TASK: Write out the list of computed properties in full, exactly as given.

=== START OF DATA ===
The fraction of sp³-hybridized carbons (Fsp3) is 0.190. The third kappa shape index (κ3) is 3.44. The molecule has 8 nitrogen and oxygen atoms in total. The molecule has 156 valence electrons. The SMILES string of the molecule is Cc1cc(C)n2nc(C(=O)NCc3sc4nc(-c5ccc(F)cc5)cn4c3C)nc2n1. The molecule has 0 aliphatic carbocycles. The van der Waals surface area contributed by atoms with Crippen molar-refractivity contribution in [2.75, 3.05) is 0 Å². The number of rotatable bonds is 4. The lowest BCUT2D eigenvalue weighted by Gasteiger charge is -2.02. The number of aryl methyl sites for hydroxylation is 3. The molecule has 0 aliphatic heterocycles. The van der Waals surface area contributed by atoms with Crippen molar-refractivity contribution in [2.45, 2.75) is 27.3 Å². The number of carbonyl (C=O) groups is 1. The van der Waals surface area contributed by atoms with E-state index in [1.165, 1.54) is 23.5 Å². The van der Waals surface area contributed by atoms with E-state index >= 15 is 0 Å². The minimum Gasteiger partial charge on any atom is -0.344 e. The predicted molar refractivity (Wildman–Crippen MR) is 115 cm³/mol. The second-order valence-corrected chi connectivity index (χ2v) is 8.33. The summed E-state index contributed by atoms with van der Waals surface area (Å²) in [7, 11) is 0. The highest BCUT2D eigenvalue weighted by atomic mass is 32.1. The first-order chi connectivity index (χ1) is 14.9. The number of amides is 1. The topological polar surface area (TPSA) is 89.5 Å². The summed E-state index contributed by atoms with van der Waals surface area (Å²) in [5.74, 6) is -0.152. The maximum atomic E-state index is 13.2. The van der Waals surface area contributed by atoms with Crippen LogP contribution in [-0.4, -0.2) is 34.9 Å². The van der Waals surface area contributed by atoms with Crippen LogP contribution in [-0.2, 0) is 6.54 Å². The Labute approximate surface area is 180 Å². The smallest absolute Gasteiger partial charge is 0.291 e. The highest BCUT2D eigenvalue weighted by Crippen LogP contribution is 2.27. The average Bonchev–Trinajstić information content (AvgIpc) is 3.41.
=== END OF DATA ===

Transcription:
The fraction of sp³-hybridized carbons (Fsp3) is 0.190. The third kappa shape index (κ3) is 3.44. The molecule has 8 nitrogen and oxygen atoms in total. The molecule has 156 valence electrons. The SMILES string of the molecule is Cc1cc(C)n2nc(C(=O)NCc3sc4nc(-c5ccc(F)cc5)cn4c3C)nc2n1. The molecule has 0 aliphatic carbocycles. The van der Waals surface area contributed by atoms with Crippen molar-refractivity contribution in [2.75, 3.05) is 0 Å². The number of rotatable bonds is 4. The lowest BCUT2D eigenvalue weighted by Gasteiger charge is -2.02. The number of aryl methyl sites for hydroxylation is 3. The molecule has 0 aliphatic heterocycles. The van der Waals surface area contributed by atoms with Crippen molar-refractivity contribution in [2.45, 2.75) is 27.3 Å². The number of carbonyl (C=O) groups is 1. The van der Waals surface area contributed by atoms with E-state index in [1.165, 1.54) is 23.5 Å². The van der Waals surface area contributed by atoms with E-state index >= 15 is 0 Å². The minimum Gasteiger partial charge on any atom is -0.344 e. The predicted molar refractivity (Wildman–Crippen MR) is 115 cm³/mol. The second-order valence-corrected chi connectivity index (χ2v) is 8.33. The summed E-state index contributed by atoms with van der Waals surface area (Å²) in [7, 11) is 0. The highest BCUT2D eigenvalue weighted by atomic mass is 32.1. The first-order chi connectivity index (χ1) is 14.9. The number of amides is 1. The topological polar surface area (TPSA) is 89.5 Å². The summed E-state index contributed by atoms with van der Waals surface area (Å²) in [5.74, 6) is -0.152. The maximum atomic E-state index is 13.2. The van der Waals surface area contributed by atoms with Crippen LogP contribution in [-0.4, -0.2) is 34.9 Å². The van der Waals surface area contributed by atoms with Crippen LogP contribution in [-0.2, 0) is 6.54 Å². The Labute approximate surface area is 180 Å². The smallest absolute Gasteiger partial charge is 0.291 e. The highest BCUT2D eigenvalue weighted by Crippen LogP contribution is 2.27. The average Bonchev–Trinajstić information content (AvgIpc) is 3.41.